This guide initially displays common tracks of all shapes. Use the selectors below to view particular shapes, include rare species, or search by name.
Anything that moves over the ground leaves some sort of marking of its passage. In particular, footprints left behind in soil, snow, mud, or other ground surfaces provide a means of recognizing different species. The illustrations and characteristics listed below highlight key features that can be used to identify the tracks of many of the animals in the area.
Alderness Wilderness College
Animal Track ID [PDF]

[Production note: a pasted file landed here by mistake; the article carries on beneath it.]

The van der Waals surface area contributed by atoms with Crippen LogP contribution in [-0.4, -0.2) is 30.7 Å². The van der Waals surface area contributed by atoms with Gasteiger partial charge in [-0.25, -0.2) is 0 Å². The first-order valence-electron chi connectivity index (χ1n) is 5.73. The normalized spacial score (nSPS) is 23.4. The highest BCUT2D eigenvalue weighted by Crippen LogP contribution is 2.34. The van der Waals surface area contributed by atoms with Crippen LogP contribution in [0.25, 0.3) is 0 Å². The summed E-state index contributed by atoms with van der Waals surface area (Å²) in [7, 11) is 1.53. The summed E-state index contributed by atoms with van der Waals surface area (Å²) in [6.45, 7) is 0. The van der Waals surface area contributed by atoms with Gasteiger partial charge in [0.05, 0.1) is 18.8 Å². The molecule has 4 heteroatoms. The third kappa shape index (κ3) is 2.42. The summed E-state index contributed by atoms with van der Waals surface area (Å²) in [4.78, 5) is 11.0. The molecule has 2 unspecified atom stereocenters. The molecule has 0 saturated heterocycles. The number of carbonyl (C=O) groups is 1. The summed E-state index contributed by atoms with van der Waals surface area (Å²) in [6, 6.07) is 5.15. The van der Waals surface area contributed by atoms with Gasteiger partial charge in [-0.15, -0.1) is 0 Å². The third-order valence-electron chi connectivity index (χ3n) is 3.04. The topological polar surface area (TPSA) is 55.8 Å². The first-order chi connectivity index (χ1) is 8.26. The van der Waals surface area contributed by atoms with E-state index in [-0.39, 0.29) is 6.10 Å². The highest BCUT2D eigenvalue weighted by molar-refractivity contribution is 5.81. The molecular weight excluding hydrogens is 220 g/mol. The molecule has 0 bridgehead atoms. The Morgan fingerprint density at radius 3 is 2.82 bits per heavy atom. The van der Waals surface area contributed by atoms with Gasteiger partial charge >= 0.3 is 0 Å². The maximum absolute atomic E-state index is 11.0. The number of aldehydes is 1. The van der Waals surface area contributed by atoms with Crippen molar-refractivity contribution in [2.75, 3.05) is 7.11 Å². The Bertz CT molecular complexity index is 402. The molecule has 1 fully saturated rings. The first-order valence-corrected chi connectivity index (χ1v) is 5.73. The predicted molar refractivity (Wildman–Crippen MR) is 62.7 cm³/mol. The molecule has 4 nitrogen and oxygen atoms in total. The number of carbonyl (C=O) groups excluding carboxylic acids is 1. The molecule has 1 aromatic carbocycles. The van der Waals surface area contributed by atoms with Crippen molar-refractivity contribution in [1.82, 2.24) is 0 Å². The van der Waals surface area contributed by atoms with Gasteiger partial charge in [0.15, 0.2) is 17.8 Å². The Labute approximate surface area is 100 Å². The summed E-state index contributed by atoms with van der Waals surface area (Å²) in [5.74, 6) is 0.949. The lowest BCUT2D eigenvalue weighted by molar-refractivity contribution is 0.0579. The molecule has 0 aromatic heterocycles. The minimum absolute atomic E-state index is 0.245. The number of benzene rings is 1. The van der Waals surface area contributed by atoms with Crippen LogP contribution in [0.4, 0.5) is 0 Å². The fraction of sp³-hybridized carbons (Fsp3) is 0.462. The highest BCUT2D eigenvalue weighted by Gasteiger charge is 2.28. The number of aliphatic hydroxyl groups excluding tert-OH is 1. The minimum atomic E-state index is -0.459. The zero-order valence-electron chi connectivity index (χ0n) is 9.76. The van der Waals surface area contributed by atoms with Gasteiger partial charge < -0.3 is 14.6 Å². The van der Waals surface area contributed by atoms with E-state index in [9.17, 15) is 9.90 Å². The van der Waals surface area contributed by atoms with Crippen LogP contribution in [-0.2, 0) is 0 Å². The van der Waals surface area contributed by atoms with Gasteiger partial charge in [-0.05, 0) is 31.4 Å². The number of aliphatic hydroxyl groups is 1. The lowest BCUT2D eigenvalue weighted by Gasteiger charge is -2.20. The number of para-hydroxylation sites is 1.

Elbroch, Mark, 2003 Mammal Tracks and Signs: A Guide to North American Species
Lowery, James, 2013 Tracker’s Field Guide. Falcon Guides
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Drawn based upon National Park Service image
Photo: Nick Trow
Mule Deer(Odocoileus hemionus)
Family: Cervidae (Ruminants)
Gait: gallop, lope, pronk, trot, walk
Form: dew claws; hoofed toes
Front Foot: 2 toes; 2.0 in (5.1 cm) - 3.2 in (8.1 cm)
Hind Foot: 2 toes; 1.5 in (3.8 cm) - 3.0 in (7.6 cm)
Overall the track forms a heart-shape with pointed toes. The front track is slightly larger than the back.
Scat commonly consists of dimpled pellets in small piles. However, it can be a solid clump.
Mammal Guide - Mule Deer